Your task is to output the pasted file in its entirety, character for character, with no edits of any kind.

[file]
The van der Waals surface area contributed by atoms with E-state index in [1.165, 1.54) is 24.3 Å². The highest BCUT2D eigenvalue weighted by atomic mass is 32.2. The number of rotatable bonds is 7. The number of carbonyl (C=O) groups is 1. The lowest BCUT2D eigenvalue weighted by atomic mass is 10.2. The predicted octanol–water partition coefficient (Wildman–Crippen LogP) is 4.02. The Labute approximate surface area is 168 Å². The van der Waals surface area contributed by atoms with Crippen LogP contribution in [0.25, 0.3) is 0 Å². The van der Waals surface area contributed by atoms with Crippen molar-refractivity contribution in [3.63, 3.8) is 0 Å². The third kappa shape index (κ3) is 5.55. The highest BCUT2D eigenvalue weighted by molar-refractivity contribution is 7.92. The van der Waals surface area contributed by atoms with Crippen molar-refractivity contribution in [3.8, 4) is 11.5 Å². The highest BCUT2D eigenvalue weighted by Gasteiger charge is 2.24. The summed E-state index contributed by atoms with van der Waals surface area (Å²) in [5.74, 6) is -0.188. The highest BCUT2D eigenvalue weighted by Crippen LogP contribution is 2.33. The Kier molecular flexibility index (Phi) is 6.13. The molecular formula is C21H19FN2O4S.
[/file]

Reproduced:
The van der Waals surface area contributed by atoms with E-state index in [1.165, 1.54) is 24.3 Å². The highest BCUT2D eigenvalue weighted by atomic mass is 32.2. The number of rotatable bonds is 7. The number of carbonyl (C=O) groups is 1. The lowest BCUT2D eigenvalue weighted by atomic mass is 10.2. The predicted octanol–water partition coefficient (Wildman–Crippen LogP) is 4.02. The Labute approximate surface area is 168 Å². The van der Waals surface area contributed by atoms with Crippen LogP contribution in [0.25, 0.3) is 0 Å². The van der Waals surface area contributed by atoms with Crippen molar-refractivity contribution in [3.63, 3.8) is 0 Å². The third kappa shape index (κ3) is 5.55. The highest BCUT2D eigenvalue weighted by molar-refractivity contribution is 7.92. The van der Waals surface area contributed by atoms with Crippen molar-refractivity contribution in [3.8, 4) is 11.5 Å². The highest BCUT2D eigenvalue weighted by Gasteiger charge is 2.24. The summed E-state index contributed by atoms with van der Waals surface area (Å²) in [5.74, 6) is -0.188. The highest BCUT2D eigenvalue weighted by Crippen LogP contribution is 2.33. The Kier molecular flexibility index (Phi) is 6.13. The molecular formula is C21H19FN2O4S.